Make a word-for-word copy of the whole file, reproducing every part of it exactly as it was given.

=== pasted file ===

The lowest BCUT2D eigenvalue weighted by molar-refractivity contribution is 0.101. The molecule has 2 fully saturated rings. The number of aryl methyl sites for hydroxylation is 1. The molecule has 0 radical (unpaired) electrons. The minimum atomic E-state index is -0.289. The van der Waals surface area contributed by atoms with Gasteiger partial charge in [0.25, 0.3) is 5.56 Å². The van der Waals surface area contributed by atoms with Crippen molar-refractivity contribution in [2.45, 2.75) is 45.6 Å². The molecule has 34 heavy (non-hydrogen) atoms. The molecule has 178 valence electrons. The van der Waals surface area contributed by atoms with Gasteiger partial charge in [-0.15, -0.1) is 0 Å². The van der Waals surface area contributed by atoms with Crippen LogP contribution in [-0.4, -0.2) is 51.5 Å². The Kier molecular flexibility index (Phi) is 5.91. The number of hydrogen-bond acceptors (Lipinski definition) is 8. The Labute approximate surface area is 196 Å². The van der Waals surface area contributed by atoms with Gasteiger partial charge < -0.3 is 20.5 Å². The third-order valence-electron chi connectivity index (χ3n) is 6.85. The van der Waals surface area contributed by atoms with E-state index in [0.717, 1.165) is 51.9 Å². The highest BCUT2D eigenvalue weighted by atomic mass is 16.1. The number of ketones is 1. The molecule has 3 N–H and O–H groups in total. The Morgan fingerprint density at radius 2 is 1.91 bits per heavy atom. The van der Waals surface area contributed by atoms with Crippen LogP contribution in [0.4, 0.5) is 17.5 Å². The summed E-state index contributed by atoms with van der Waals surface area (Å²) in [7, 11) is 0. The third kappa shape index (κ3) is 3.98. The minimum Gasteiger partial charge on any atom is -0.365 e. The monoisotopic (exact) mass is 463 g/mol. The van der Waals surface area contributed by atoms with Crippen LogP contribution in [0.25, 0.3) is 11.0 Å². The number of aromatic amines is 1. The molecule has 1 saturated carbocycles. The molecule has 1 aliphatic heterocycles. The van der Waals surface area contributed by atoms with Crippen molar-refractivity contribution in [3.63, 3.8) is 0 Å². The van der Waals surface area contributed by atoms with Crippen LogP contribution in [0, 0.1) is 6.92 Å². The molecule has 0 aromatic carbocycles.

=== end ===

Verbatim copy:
The lowest BCUT2D eigenvalue weighted by molar-refractivity contribution is 0.101. The molecule has 2 fully saturated rings. The number of aryl methyl sites for hydroxylation is 1. The molecule has 0 radical (unpaired) electrons. The minimum atomic E-state index is -0.289. The van der Waals surface area contributed by atoms with Gasteiger partial charge in [0.25, 0.3) is 5.56 Å². The van der Waals surface area contributed by atoms with Crippen molar-refractivity contribution in [2.45, 2.75) is 45.6 Å². The molecule has 34 heavy (non-hydrogen) atoms. The molecule has 178 valence electrons. The van der Waals surface area contributed by atoms with Gasteiger partial charge in [-0.15, -0.1) is 0 Å². The van der Waals surface area contributed by atoms with Crippen LogP contribution in [-0.4, -0.2) is 51.5 Å². The Kier molecular flexibility index (Phi) is 5.91. The number of hydrogen-bond acceptors (Lipinski definition) is 8. The Labute approximate surface area is 196 Å². The van der Waals surface area contributed by atoms with Gasteiger partial charge < -0.3 is 20.5 Å². The third-order valence-electron chi connectivity index (χ3n) is 6.85. The van der Waals surface area contributed by atoms with E-state index in [0.717, 1.165) is 51.9 Å². The highest BCUT2D eigenvalue weighted by atomic mass is 16.1. The number of ketones is 1. The molecule has 3 N–H and O–H groups in total. The Morgan fingerprint density at radius 2 is 1.91 bits per heavy atom. The van der Waals surface area contributed by atoms with Crippen LogP contribution in [0.4, 0.5) is 17.5 Å². The summed E-state index contributed by atoms with van der Waals surface area (Å²) in [7, 11) is 0. The third kappa shape index (κ3) is 3.98. The minimum Gasteiger partial charge on any atom is -0.365 e. The monoisotopic (exact) mass is 463 g/mol. The van der Waals surface area contributed by atoms with Crippen LogP contribution in [0.25, 0.3) is 11.0 Å². The number of aromatic amines is 1. The molecule has 1 saturated carbocycles. The molecule has 1 aliphatic heterocycles. The van der Waals surface area contributed by atoms with Crippen molar-refractivity contribution in [3.63, 3.8) is 0 Å². The van der Waals surface area contributed by atoms with Crippen LogP contribution in [0, 0.1) is 6.92 Å². The molecule has 0 aromatic carbocycles.